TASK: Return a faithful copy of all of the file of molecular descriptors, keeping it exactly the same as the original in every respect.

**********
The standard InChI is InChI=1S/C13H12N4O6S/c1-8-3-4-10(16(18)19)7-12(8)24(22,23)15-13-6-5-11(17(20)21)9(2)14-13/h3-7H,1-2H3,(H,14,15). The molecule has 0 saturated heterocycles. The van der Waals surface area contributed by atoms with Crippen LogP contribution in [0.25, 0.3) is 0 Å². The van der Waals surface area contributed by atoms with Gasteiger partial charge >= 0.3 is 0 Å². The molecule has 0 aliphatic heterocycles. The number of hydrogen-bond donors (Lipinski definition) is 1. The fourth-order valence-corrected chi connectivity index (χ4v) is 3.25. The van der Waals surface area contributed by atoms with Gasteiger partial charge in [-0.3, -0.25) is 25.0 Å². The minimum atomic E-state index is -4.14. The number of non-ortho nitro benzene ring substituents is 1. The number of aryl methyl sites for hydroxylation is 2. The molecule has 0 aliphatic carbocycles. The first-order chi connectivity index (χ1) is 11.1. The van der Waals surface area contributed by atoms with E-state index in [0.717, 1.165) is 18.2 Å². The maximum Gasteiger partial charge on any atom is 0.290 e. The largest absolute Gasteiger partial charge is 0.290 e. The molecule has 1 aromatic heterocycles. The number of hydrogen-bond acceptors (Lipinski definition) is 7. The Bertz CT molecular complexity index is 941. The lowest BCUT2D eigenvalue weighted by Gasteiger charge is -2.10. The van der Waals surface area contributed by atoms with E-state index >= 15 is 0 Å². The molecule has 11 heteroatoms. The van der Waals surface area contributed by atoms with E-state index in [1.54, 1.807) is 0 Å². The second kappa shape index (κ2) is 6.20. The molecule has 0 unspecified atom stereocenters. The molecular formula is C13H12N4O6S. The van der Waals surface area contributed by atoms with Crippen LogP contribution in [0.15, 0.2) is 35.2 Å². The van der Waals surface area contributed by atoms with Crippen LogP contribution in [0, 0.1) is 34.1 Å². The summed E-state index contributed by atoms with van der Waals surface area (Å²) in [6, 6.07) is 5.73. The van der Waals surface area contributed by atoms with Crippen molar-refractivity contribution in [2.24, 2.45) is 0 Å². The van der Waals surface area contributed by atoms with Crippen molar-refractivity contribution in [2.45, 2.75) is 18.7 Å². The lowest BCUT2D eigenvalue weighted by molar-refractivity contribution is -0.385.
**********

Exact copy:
The standard InChI is InChI=1S/C13H12N4O6S/c1-8-3-4-10(16(18)19)7-12(8)24(22,23)15-13-6-5-11(17(20)21)9(2)14-13/h3-7H,1-2H3,(H,14,15). The molecule has 0 saturated heterocycles. The van der Waals surface area contributed by atoms with Crippen LogP contribution in [0.25, 0.3) is 0 Å². The van der Waals surface area contributed by atoms with Gasteiger partial charge >= 0.3 is 0 Å². The molecule has 0 aliphatic heterocycles. The number of hydrogen-bond donors (Lipinski definition) is 1. The fourth-order valence-corrected chi connectivity index (χ4v) is 3.25. The van der Waals surface area contributed by atoms with Gasteiger partial charge in [-0.3, -0.25) is 25.0 Å². The minimum atomic E-state index is -4.14. The number of non-ortho nitro benzene ring substituents is 1. The number of aryl methyl sites for hydroxylation is 2. The molecule has 0 aliphatic carbocycles. The first-order chi connectivity index (χ1) is 11.1. The van der Waals surface area contributed by atoms with E-state index in [0.717, 1.165) is 18.2 Å². The maximum Gasteiger partial charge on any atom is 0.290 e. The largest absolute Gasteiger partial charge is 0.290 e. The molecule has 1 aromatic heterocycles. The number of hydrogen-bond acceptors (Lipinski definition) is 7. The Bertz CT molecular complexity index is 941. The lowest BCUT2D eigenvalue weighted by Gasteiger charge is -2.10. The van der Waals surface area contributed by atoms with E-state index >= 15 is 0 Å². The molecule has 11 heteroatoms. The van der Waals surface area contributed by atoms with E-state index in [1.54, 1.807) is 0 Å². The second kappa shape index (κ2) is 6.20. The molecule has 0 unspecified atom stereocenters. The molecular formula is C13H12N4O6S. The van der Waals surface area contributed by atoms with Crippen LogP contribution in [0.15, 0.2) is 35.2 Å². The van der Waals surface area contributed by atoms with Crippen LogP contribution in [0, 0.1) is 34.1 Å². The summed E-state index contributed by atoms with van der Waals surface area (Å²) in [6, 6.07) is 5.73. The van der Waals surface area contributed by atoms with Crippen molar-refractivity contribution in [2.24, 2.45) is 0 Å². The van der Waals surface area contributed by atoms with Crippen molar-refractivity contribution in [2.45, 2.75) is 18.7 Å². The lowest BCUT2D eigenvalue weighted by molar-refractivity contribution is -0.385.